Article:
Tour’s Books Blog

March 19, 2009

BOOK REVIEW: Mayhem in High Heels by Gemma Halliday

No one will ever confuse books like Mayhem in High Heels with great literature – even great romance or great mystery.  What books like this are is fluff entertainment.  Not especially innovative, but they have a hook of some sort, likable characters, a sense of humor and usually a decent mystery.  Some authors get a tad carried away creating the secondary characters – to the point where they almost become stereotypes rather than people.  Gemma Halliday’s lead character, Maddie Springer, is a struggling shoe designer in Hollywood whose best friend Dana is an aerobics instructor/actress/sex-aholic.  Her stepfather, “Faux Dad”, who she thinks is gay, runs a hair salon.  Marco, his receptionist, is so gay he’s a ‘bridesmaid’ at her upcoming wedding.  Her mother is lost in the ‘60’s somewhere, and her mother’s best friend, Mrs. Rosenblatt – a overweight, muumuu wearing, Jewish psychic, round out the ‘comic relief’.  The ‘boyfriend’ is a police detective, naturally, Jack Ramirez who has an extended family of his own.  You still with me?

When we last saw Maddie and Jack, he was proposing to her atop the Eiffel Tower.  Thanks to Mom, Maddie and Jack’s ‘little wedding’ was currently at 400 people.  Mayhem in High Heels opens with Maddie and Jack going to do the final cake tasting just days before the wedding and finding Hollywood’s leading wedding planner, Gigi Van Doren, face down in the cake samples with a knife in her back.  With Gigi’s death, Jack has a murder to investigate and Maddie has to figure out how to pull off her wedding.  Notably absent for this installment are any design deadlines for Maddie’s shoes.

Maddie heads to Faux Dad’s salon and Marco to meet Dana for mani’s and pedi’s for therapy and somehow Maddie, who thinks nothing of hunting down killers, is unable to stop Marco and Dana from becoming her new wedding planners.  This is the kind of ‘forced farce’ that drives me nuts lately.  How can a successful entrepreneur be so weak willed, she can’t just say “NO!”  I admit, it helps if you just suspend your common sense for the duration of the book – kind of like watching Wylie E Coyote and Roadrunner cartoons.  You know it’s ridiculous, but you accept it anyway.  The cartoons are funnier.

Setting aside all the believability issues, we now have a curious shoe designer conducting an investigation – instead of working on her own wedding.  Maddie and Jack have the old argument about his job being more difficult than her job.  Finally, Maddie proposes a bet.  She can investigate Gigi’s death – without impersonating a police officer – and Ramirez will design a pair of high heels.  If she finds the killer, she wins and he admits her work is as deserving of respect as his.  If he designs a fabulous pair of heels, he wins – and Maddie has to promise to NEVR but into an investigation again AND wear the shoes for the wedding.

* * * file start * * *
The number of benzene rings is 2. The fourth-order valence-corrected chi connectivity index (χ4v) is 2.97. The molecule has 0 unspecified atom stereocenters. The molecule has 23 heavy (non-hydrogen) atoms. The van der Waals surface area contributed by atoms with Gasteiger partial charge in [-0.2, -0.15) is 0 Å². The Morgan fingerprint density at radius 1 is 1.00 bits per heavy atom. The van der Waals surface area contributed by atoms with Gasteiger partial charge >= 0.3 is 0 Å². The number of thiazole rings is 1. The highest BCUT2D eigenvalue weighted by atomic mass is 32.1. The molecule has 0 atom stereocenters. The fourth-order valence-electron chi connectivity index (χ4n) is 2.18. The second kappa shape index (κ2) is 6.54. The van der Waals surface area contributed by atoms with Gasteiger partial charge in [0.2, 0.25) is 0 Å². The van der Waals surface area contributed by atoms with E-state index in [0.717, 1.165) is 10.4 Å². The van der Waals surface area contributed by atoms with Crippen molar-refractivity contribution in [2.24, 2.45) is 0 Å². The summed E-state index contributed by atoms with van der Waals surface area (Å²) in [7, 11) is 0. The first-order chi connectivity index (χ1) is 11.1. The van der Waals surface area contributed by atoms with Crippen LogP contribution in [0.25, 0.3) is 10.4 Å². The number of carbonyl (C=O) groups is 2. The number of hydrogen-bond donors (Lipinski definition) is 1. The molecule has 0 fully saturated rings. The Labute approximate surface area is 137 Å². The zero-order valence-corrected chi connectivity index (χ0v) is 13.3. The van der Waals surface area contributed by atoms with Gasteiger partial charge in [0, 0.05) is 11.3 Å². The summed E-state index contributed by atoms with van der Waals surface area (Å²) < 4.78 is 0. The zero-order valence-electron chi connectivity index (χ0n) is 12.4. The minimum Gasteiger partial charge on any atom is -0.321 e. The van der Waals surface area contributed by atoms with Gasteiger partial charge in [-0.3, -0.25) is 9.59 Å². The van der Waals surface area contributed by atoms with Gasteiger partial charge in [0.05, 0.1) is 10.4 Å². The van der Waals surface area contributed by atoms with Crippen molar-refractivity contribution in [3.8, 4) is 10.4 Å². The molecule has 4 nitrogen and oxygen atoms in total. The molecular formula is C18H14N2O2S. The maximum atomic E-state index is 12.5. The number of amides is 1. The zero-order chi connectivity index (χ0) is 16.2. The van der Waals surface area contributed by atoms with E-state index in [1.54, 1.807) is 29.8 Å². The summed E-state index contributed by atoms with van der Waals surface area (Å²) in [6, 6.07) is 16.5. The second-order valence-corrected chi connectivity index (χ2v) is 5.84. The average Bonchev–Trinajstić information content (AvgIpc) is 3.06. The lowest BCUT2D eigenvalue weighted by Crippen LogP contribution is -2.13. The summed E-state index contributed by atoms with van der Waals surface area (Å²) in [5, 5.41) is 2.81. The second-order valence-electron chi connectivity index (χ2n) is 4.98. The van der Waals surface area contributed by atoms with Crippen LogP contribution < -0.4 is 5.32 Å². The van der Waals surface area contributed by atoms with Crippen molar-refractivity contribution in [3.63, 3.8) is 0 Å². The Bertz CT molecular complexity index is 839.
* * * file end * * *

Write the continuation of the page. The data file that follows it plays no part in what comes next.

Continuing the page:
As Maddie pursues clues to Gigi’s murder, she spots none other than Felix Dunn, tabloid reporter on her tail.  She and Felix have a history and there was and is an attraction there, but he’s a sleazy tabloid guy and she does not need any more exposure there!  Still, they help each other with Maddie’s baker, Fauston, and some other things.  He’s not as prominent as in some past books, but he is part of the mystery investigation, such as it is here.  With Dana’s help, Maddie questions Gigi’s much younger wannbe rock band lover.  She also gets into see the ex-husband, Seth Sommerville, a local mogul.  Then there’s daughter/secretary Allie, the daughter part being a well kept secret, even from the ex-husband.  There’s also Misty, a classic self-centered bridezilla that was ready to dump Gigi for another planner, and the famous baker’s niece, Annie Fauston, who just keeps popping up all over the place.

In the middle of all this, Mrs. Ramirez informs Maddie there will be a few extra guests – about a 100.  She’ll make more tamales to be sure there’s enough food.  Maddie’s real dad – a cross-dressing drag queen ‘showgirl’ from Vegas is arriving with his Madonna ‘Material Girl’ friend for the wedding.

The mystery never really got started here.  It just sort of ambled around in the background, all choppy and without any real cohesion, while the multipart wedding farce played out – rather dully.  Usually there’s a much stronger storyline, but this book felt like 80% filler and 20% mystery.  I’ve read all of Halliday’s books I know she is capable of better.  I was disappointed in both the mystery and shallowness of the characters.  Who did it kind of came out of nowhere as did the why it was done.  The last 40 pages dumped a ton of information out of the clear blue.  Suffice it to say, both Jack and Maddie win the bet, sort of, and eventually get married, just not at all as planned.  The whole book felt like it was cut and pasted together from a bunch of old TV scripts.  A long way from being Halliday’s best.

My Grade: C

Who would enjoy this book: Fans of Maddy Hunter Passport to Peril mysteries, Elaine Viets’ Dead-End Job mysteries and Lori Avocato’s Pauline Sokol mysteries.

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